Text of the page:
1
\$\begingroup\$

The circuit to be simplified

I have found the equivalent resistance, however, I am finding trouble as to how I should go about finding the equivalent current source.

The answer stated that the 12 ohm resistance was shorted, and that from "the load's perspective", the current through the 20 and 5 ohm resistors were found (each to be I1 = 72/20 = 3.6 A and I2 = 72/5 = 14.4 A respectively). Using that, the answer claimed that the norton current was the algebraic contribution of I1 and I2 - where I (norton) = I2 - I1 = 14.4 - 3.6 = 10.8 A.

While the answer is correct when simulated using software, I do not understand the reasoning behind why each step was done in the answer.

Any help would be greatly appreciated!

EDIT: Initially, I thought of using nodal analysis to find the output voltage, which I could convert into a current source (the Norton current source) to find the answer. However, the method used by the answer seemed much more trivial than mine, yet I do not understand how the method produced the same answer (like why the 72V was considered to be the voltage drop across both R2 and R4 when treated individually, and why the 12 ohm resistor was shorted).

EDIT 2: Modified Circuit: Modified circuit

\$\endgroup\$
  • \$\begingroup\$ allaboutcircuits.com/textbook/direct-current/chpt-10/… \$\endgroup\$ – JIm Dearden Nov 6 '16 at 15:48
  • \$\begingroup\$ I understand how to convert thevenin sources into Norton sources, however, I do not understand why 1. the 12 ohm resistance was shorted, 2. the individual voltage across 5 and 20 ohms was considered to be 72 volts (in relation to the question posed). \$\endgroup\$ – TeraTesla Nov 6 '16 at 15:53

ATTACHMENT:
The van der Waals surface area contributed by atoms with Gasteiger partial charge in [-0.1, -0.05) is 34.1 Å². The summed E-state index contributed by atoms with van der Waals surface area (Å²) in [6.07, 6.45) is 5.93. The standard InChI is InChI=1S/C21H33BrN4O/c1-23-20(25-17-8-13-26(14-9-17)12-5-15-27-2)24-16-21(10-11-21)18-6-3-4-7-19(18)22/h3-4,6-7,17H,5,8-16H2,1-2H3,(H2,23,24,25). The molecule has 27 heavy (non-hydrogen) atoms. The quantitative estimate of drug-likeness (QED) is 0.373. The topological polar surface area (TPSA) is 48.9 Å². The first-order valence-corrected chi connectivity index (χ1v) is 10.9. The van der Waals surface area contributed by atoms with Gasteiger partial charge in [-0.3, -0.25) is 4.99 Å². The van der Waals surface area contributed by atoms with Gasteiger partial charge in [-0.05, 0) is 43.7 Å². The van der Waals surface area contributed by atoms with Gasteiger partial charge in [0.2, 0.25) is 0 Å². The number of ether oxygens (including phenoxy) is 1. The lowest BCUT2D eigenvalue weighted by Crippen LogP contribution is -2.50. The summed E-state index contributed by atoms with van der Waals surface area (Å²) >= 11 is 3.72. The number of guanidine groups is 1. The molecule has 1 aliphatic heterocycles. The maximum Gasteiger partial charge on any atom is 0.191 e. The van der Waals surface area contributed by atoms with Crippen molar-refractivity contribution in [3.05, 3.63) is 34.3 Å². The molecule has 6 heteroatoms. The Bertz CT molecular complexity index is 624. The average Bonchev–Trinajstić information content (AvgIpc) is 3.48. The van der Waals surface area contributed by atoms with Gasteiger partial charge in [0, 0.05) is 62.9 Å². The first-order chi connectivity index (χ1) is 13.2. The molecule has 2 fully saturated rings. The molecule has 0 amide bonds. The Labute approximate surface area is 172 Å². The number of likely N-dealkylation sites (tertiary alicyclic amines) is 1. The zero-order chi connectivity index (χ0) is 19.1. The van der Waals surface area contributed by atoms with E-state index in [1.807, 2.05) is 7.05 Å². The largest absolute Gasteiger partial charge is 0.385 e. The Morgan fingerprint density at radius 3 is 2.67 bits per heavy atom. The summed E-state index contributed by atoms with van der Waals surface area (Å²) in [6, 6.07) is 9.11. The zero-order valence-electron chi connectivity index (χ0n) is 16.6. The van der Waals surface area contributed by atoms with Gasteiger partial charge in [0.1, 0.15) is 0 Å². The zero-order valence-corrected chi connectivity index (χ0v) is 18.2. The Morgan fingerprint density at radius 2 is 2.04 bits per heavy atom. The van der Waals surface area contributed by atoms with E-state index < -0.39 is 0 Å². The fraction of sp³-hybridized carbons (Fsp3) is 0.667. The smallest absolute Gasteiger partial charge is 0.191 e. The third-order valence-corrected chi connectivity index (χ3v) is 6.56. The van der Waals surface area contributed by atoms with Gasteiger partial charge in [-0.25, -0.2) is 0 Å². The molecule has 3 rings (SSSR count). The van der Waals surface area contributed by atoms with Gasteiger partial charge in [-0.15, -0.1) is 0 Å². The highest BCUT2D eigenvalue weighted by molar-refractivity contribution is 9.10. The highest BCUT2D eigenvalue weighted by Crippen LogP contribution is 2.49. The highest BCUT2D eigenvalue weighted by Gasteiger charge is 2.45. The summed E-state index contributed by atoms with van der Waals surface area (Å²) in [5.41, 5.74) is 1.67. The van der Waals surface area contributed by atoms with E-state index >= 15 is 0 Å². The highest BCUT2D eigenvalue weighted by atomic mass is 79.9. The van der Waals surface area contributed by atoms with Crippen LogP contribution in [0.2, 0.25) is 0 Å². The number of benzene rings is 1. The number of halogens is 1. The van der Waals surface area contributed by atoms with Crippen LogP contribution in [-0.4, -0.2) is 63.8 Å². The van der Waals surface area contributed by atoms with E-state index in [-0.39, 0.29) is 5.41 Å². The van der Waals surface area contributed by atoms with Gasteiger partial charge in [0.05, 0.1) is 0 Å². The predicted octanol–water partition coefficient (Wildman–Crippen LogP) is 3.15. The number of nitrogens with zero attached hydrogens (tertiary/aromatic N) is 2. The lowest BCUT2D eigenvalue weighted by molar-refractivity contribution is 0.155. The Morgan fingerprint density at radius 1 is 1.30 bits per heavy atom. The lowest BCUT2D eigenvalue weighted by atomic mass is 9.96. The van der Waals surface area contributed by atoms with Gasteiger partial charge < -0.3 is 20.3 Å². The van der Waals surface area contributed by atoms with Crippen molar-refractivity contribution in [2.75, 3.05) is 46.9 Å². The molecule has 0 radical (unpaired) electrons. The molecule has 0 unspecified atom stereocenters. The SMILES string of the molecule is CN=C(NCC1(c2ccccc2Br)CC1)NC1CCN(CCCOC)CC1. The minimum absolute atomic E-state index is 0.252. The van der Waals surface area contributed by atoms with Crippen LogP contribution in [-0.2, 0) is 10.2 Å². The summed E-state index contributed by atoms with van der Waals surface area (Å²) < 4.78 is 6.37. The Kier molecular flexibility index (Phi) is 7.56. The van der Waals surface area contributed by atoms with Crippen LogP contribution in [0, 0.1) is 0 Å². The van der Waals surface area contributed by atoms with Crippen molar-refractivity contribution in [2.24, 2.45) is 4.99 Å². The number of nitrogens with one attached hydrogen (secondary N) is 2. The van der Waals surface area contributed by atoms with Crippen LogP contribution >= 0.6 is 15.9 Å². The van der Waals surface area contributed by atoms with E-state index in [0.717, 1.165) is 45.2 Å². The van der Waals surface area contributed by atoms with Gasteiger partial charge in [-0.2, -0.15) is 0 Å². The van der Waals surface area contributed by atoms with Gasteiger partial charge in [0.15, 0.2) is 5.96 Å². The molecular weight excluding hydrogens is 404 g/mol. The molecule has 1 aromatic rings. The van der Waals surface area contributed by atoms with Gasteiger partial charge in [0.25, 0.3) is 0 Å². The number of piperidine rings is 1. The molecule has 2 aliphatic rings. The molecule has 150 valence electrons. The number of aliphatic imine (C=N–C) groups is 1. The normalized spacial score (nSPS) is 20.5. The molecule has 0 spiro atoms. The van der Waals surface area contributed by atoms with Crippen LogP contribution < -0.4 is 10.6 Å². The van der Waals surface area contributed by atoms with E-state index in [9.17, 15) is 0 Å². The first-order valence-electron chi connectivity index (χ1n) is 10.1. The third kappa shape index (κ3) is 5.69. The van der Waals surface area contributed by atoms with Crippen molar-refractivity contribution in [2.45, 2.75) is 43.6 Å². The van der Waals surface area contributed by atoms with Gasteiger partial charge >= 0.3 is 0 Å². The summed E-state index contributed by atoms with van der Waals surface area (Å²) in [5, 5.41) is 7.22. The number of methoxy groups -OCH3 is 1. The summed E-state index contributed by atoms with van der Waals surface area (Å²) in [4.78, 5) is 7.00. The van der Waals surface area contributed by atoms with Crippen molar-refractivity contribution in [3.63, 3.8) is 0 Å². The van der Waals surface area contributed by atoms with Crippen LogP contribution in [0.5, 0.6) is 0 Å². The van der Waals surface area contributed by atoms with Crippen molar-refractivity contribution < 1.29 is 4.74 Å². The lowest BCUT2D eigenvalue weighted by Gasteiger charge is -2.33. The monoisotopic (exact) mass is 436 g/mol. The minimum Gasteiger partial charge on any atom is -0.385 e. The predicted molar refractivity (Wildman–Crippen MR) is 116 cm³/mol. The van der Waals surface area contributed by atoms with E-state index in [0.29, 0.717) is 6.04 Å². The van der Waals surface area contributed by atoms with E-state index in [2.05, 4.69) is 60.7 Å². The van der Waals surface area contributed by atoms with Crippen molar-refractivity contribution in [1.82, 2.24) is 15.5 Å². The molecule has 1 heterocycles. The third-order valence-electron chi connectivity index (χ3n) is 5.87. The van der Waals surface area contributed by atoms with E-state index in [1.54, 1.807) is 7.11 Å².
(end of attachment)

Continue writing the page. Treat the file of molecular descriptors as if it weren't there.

• \$\begingroup\$ You need to add on your schematic an indication of what I1, I2, etc., are, otherwise it's useless to to try to talk about them. Also adding labels to your nodes will make it easier to discuss your circuit. \$\endgroup\$ – The Photon Nov 6 '16 at 16:24
  • 2
    \$\begingroup\$ Either the answer on your book (or at least what you reported in your question) has something tricky, say untold. R1 resistor MUST somehow be part of solution, just imagine to change its value, let's say to eventually replace it with a short circuit, Norton current will trend up to infinity. Then, for this very set of values it may as well simplify but this is definetively not a rule or a solution, method. \$\endgroup\$ – carloc Nov 6 '16 at 16:25
  • \$\begingroup\$ Given that the load would be R4 (20R) you would replace that by a wire (short circuit) and not R1. In this case R1 and R3 add up to 20R. This would give the 72V across R2 (72/5) and 72V across (R1+R3) = 72/20. The two currents passing through the 'wire'. So I would suggest that the answer was wrong to state a short across the 12R, it should have been across R4 (20R) \$\endgroup\$ – JIm Dearden Nov 6 '16 at 16:31
0
\$\begingroup\$

The Norton source current is just the current that the circuit would deliver to a short-circuit (0-ohm) load.

So if you have the Thevenin voltage, \$V_{th}\$ and the Thevenin equivalent resistance, \$R_{th}\$, then the Norton current is just

$$I_n = \frac{V_{th}}{R_{th}}$$

If you don't already have the Thevenin equivalent circuit, then you could re-draw (at least mentally) your circuit with a short across the outputs, and find the current through that short. It would be equal to the current through \$R_1\$ plus the current through \$R_3\$, both taken from left to right.

\$\endgroup\$
  • \$\begingroup\$ @The Photon I know how to find thevenin voltage and then use source conversion - it was my initial thought. However, it is the understanding of the procedure adopted by the answer sheet that is troubling me, and is what I need help with. \$\endgroup\$ – TeraTesla Nov 6 '16 at 17:16